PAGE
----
In essence, Bona Sforza created the model of separating the Ruler’s table estates.

The Ruler appropriated unilaterally the estates of apanage of his brother Alexander Jagiellon’s wife Helen (1476–1513), the largest of which was Mogilev. Sigismund the Old informed at the beginning of his reign already that he would rule all the estates received by the law of decease or by testament at his own discretion. His son Sigismund Augustus used the same methods later having inherited the already formed large complexes of estates from his both parents. On the eve of the Union the Ruler had about 60 larger, well arranged estates that had been measured by volok at his disposal. The Act of the Union specified that these table estates of the Ruler would not be given to anybody, that is, they would remain the Ruler’s ownership. Therefore, immediately after forming the Union Sigismund Augustus instructed the deputies to give no more levies to the Land Treasury of Lithuania. In this way, during the last years of his life the Ruler separated his personal property from the state-owned one.

“Reward” for reigning

After the Union of Lublin the first elected rulers of the Polish-Lithuanian Commonwealth did not have any birthrights to the domain holdings of the Grand Duke of Lithuania.

In part these rights were ensured to them by Sigismund Augustus’ sisters: by Hanna Jagiellon – to her husband Stephen Báthory; by Kotryna – to her son Zygmunt Waza. The nobility of the Grand Duchy of Lithuania recognised the rights of the elected rulers with great reservations. In 1588, the envoys of the Grand Duchy of Lithuania presented the newly elected King of Poland Zygmunt Waza with the conditions under which they agreed to recognise him as a ruler. Among any other conditions the requirement was set to define strictly the estates from which the Treasury of the Grand Duke had to receive income. It is not known if an argument about the list of the estates arose. It seems that it had to be so. On 28 January 1588, Zygmunt Waza in his official letter to the estates of the Grand Duchy of Lithuania announced that he agreed to the estates “allocated” to him by the Lithuanian envoys: the wards of Grodno, Alytus, Brest (Kobryn and Kamyanets holdings), Mogilev and Šiauliai and the forests of Gardin, Alytus, Kamenec and Belovež. In 1589, by resolution of the Sejm of the Polish-Lithuanian Commonwealth 6 royal domain economies were eventually formed from these estates (Gardin, Alytus, Brest, Kobryn, Mogilev, and Šiauliai), which existed until the abolishment of the Polish-Lithuanian Commonwealth.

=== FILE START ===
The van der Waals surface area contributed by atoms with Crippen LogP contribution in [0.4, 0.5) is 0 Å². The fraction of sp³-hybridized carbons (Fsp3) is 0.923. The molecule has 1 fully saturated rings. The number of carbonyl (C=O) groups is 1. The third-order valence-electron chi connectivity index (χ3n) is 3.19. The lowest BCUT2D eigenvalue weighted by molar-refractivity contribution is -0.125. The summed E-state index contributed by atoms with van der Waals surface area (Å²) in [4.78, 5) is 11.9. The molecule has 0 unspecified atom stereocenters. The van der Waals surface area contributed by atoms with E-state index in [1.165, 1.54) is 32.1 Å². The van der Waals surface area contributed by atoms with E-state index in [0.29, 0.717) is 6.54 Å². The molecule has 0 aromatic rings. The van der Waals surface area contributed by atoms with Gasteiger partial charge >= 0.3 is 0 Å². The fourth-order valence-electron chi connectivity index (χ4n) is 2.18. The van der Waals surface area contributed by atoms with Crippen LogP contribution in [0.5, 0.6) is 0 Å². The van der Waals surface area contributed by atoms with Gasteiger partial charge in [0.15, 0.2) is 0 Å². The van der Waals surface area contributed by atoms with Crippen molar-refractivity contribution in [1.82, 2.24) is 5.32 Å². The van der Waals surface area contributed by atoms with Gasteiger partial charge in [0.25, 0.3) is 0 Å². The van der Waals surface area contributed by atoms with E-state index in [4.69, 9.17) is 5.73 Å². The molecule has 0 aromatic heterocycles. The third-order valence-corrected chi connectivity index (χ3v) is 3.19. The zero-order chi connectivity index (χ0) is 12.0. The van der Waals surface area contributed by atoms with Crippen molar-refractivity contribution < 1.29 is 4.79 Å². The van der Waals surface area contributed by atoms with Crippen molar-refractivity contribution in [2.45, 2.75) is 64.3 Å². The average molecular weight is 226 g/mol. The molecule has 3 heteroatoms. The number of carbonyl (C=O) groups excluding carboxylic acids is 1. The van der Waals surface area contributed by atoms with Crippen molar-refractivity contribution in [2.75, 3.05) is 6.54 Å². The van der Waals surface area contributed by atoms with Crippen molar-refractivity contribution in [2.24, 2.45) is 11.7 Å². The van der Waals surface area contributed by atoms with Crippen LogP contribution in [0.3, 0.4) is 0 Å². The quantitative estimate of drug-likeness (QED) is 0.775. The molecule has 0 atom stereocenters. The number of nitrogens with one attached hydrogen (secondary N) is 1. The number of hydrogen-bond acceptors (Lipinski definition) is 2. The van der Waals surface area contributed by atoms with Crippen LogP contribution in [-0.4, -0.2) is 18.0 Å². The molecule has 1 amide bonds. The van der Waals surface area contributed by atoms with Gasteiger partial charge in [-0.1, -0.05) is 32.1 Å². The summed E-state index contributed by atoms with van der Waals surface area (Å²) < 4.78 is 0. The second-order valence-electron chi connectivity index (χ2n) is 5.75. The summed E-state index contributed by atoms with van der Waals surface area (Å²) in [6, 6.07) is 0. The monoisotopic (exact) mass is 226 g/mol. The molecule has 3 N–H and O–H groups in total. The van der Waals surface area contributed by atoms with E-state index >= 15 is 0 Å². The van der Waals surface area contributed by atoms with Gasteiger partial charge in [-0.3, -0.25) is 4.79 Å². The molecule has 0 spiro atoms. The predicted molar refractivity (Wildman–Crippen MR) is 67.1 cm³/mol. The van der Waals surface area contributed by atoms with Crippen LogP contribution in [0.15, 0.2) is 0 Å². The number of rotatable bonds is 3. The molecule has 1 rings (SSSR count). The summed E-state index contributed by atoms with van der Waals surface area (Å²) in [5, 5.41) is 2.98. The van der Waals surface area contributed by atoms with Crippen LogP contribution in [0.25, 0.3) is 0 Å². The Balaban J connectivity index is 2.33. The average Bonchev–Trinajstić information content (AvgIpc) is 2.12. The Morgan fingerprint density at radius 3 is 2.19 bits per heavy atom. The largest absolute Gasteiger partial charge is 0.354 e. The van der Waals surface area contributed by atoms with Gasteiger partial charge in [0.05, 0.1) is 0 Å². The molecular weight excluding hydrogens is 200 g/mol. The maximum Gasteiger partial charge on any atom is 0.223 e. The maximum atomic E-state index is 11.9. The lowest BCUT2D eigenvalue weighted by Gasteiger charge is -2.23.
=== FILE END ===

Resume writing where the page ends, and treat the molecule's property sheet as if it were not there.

The ruler was not allowed to sell economies otherwise his heir would be left without any estates. However, laws did not prohibit the ruler to pledge them or to hand them over to be managed by the citizens of the Grand Duchy of Lithuania. Economies were large estates, they contained several towns, several dozens of small towns, 6-7 thousand voloks of farming land and 20-40 thousand inhabitants each. Management of such estates was a great thing and every nobleman understood that it was worth fighting for it. Most often they were given to political supporters of the Ruler, for example, Mikołaj Krzysztof Radziwiłł the Orphan managed Šiauliai and Lew Sapiega managed Mogiliov for a long time.

In this case it was the women who helped the men to profit. 

Literatūra: М. Довнар-Запольский, Государственное Хозяйство Великаго Княжества Литовскаго При Ягелонах, Киев, 1901, p. 163–182 

Eugenijus Saviščevas